Our perfect surface is such a collection of wonders it would take a book to write of all its amazing characteristics. Suffice it to say now that our continents, seas, plate tectonics, mountains, volcanoes, quantity of land and oceans - everything under our feet - are all made to order for a pleasant time on this rocky planet. There is not a better combination of air, sea, and land that we know of. And we have it! Next time you look around at the beauty of nature you can bet it is probably designed to perfection and could not be otherwise.
But don't stop at our planet for things to be thankful for. Above our heads are the sun and moon. Our sun, that great giver of heat and light, is not your average star. Most stars, by far, are smaller, less energetic wimpy stars not well-suited to provide for a planet like ours. Many stars are bigger and spew out far more lethal doses of radiation than our star could dream of.
The moon, our own solitary satellite, keeps our planet balanced on its axis and holds the tides in perfect check. Moreover, both the sun and moon are at the just-right distances to do their work to perfection.
These are just a few of the hundreds of everyday things around us that we have been genuinely blessed with, but which we often take for granted. And these glorious stalwarts are above and beyond any trials that our present state of things can throw us. Be thankful!
02 11 09
Recently a new, monstrously big ring was found around Saturn. That was big news in itself. But it raised a legitimate follow-up question: How could astronomers have missed it all these years? Are they blind? Well, yes, in a way they are.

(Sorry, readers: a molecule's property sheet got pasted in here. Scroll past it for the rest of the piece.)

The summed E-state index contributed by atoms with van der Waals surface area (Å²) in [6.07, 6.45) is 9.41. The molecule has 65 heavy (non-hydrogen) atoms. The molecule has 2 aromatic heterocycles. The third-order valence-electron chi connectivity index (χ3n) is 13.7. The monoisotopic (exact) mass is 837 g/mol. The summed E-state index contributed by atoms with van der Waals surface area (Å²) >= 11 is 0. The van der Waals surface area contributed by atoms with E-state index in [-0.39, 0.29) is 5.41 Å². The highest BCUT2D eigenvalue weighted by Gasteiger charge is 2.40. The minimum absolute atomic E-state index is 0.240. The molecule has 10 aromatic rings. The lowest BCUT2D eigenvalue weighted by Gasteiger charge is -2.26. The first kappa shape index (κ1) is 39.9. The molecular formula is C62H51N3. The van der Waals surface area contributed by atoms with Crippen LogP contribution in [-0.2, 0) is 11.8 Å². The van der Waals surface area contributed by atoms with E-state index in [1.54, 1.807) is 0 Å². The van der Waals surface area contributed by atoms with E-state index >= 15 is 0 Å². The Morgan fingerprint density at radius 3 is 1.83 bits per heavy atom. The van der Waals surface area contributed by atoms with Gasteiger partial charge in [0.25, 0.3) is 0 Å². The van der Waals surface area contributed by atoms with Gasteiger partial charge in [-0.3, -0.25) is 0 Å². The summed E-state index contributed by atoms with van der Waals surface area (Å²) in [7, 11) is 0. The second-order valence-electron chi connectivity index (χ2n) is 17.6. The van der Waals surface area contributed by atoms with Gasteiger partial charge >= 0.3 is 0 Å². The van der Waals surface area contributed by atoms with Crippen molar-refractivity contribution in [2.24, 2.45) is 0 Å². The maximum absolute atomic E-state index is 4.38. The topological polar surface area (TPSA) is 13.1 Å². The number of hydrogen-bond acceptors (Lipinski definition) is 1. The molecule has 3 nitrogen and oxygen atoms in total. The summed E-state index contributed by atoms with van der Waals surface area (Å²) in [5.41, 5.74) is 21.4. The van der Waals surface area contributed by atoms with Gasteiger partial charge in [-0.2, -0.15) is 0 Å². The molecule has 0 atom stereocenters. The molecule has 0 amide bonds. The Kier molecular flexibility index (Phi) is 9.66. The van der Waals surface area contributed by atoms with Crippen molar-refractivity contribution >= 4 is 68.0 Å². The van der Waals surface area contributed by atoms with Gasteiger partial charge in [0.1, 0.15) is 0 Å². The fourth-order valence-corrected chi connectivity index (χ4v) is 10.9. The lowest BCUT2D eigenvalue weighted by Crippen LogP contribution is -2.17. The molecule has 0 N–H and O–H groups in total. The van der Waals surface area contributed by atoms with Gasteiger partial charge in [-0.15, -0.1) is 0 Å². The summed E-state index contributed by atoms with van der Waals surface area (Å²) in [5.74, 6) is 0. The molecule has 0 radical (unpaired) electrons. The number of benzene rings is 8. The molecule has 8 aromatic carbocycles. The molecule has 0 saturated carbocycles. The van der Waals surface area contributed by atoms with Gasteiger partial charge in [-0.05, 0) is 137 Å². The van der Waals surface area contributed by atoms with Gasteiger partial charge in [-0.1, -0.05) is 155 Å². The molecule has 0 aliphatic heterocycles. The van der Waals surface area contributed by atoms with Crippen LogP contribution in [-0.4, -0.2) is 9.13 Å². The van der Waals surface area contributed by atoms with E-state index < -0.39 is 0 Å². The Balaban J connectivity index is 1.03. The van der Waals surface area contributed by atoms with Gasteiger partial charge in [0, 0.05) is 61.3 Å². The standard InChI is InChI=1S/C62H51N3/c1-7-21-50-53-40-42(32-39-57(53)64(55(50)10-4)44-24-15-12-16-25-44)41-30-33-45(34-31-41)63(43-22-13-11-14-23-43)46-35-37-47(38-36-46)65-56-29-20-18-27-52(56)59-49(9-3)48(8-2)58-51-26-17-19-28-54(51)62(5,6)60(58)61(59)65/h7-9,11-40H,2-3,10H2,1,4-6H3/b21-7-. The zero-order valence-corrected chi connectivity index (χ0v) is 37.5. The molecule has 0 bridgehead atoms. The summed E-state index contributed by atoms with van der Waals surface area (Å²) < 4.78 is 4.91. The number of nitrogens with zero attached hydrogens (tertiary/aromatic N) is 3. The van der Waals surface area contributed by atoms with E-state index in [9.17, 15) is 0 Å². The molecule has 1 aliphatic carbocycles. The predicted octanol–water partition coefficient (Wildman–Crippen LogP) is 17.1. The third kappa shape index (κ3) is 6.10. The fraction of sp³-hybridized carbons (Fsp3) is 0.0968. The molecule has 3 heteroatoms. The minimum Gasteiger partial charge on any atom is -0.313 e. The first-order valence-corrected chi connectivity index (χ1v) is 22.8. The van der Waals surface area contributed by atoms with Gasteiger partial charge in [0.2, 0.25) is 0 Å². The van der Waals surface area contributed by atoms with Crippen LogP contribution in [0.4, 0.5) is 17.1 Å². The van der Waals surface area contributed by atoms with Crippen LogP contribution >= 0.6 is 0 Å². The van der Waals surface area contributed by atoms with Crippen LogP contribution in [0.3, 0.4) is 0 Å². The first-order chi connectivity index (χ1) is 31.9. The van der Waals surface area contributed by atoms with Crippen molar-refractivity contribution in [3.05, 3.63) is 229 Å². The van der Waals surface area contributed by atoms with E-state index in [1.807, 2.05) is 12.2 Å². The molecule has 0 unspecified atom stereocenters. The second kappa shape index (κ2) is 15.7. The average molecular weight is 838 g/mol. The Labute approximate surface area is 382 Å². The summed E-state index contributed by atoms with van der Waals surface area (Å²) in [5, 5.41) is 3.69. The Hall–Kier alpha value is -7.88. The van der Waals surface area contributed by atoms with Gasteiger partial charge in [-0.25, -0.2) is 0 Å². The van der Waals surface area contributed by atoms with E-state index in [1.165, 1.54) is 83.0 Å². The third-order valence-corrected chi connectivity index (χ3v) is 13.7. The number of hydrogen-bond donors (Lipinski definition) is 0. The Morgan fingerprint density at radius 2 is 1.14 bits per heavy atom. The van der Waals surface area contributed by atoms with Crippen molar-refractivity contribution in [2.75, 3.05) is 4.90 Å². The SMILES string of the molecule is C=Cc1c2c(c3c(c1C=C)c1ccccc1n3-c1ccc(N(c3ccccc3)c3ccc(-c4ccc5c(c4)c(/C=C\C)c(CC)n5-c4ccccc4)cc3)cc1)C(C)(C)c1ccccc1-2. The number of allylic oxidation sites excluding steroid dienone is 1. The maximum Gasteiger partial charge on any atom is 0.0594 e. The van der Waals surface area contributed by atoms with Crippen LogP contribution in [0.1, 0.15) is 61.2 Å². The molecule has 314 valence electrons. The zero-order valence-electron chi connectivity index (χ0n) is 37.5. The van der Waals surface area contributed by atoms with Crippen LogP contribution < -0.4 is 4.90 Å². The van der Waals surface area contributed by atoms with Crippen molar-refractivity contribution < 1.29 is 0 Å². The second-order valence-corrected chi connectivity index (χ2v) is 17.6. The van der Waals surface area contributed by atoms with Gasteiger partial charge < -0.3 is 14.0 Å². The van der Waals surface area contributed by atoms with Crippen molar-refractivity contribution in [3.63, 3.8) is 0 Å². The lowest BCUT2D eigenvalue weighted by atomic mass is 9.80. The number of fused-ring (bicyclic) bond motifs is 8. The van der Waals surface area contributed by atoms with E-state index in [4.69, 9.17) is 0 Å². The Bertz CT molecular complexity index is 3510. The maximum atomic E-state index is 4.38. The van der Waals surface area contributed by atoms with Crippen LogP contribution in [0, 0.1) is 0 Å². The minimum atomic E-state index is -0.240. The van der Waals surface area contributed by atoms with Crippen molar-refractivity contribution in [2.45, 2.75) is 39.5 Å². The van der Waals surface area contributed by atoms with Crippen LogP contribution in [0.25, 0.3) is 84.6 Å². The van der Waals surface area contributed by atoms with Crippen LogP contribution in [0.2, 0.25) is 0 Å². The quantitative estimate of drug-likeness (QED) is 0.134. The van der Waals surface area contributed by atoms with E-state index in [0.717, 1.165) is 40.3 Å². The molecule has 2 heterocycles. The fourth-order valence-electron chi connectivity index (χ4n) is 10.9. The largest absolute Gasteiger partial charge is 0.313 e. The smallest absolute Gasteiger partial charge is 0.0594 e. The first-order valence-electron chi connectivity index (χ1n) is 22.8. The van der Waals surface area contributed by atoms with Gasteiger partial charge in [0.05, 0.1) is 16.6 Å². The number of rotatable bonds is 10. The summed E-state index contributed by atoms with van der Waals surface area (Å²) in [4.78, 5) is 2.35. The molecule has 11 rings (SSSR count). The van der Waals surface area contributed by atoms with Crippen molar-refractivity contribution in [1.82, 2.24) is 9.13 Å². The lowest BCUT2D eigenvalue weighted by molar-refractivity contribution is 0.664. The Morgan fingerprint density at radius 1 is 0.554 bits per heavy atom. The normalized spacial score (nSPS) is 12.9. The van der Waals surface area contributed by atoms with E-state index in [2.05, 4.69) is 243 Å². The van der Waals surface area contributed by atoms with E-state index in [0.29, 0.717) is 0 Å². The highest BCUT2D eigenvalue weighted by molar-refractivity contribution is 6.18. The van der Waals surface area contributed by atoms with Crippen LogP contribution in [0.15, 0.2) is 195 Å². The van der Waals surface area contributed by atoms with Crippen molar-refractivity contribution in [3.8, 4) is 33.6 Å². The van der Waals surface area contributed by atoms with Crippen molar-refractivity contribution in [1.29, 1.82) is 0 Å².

We've known about those other, more famous rings around Saturn ever since Galileo and subsequent astronomers trained their telescopes towards our sixth planet. Even a cheap department store telescope can make out those beauties. But we were all using scopes that capture and focus photons of visible light. Those are the only photons we can detect with our eyes. There are many - I mean many - more kinds of photons out there.
We have all at least heard about gamma rays, X-rays, ultraviolet, infrared, and radio waves. They, too, are all composed of photons, the same tiny bundles of energy that make up visible light. But whereas our eyes have been designed to react to the photons of visible light, we are literally blind to all the others.
For the record, gamma, X-rays, and ultraviolet from space pack more energy than the visible light we receive and they are almost all stopped by our savior of an atmosphere. On the other hand, infrared and radio waves are all wimps as far as energy is concerned. The atmosphere stops almost but not all of those photons. All of the visible wavelengths, however, can make it through.
In order to "see" photons that do not make it through the atmosphere we have to send special telescopes above the atmosphere, into orbit. There the full spectrum of photons can be seen if our instruments, our "eyes," are properly designed to pick them up. That's why we have X-ray and ultraviolet and infrared telescopes up there now - to complete the full picture of what is going on out there.
I'll bet you can guess why we could not see the new giant ring until now. It is because we literally cannot see it from here. The Saturnian rings we all know and love are made of big chunks of ice and they reflect the sun's visible light magnificently. But this new mega-ring is made of a thin wisp of tiny dust particles. They only give off just the tiniest amount of infrared radiation.
Astronomers, for reasons beyond the scope of this article, had suspected the big ring to be there. But they didn't find it until they made visible that which was invisible by training the infrared space telescope, Spitzer, on where they thought the ring should be. And behold, it was there.
Modern-day technology is making it possible for us to discover the deeper beauties of the cosmos previously unseen. This is a new Golden Age of astronomy.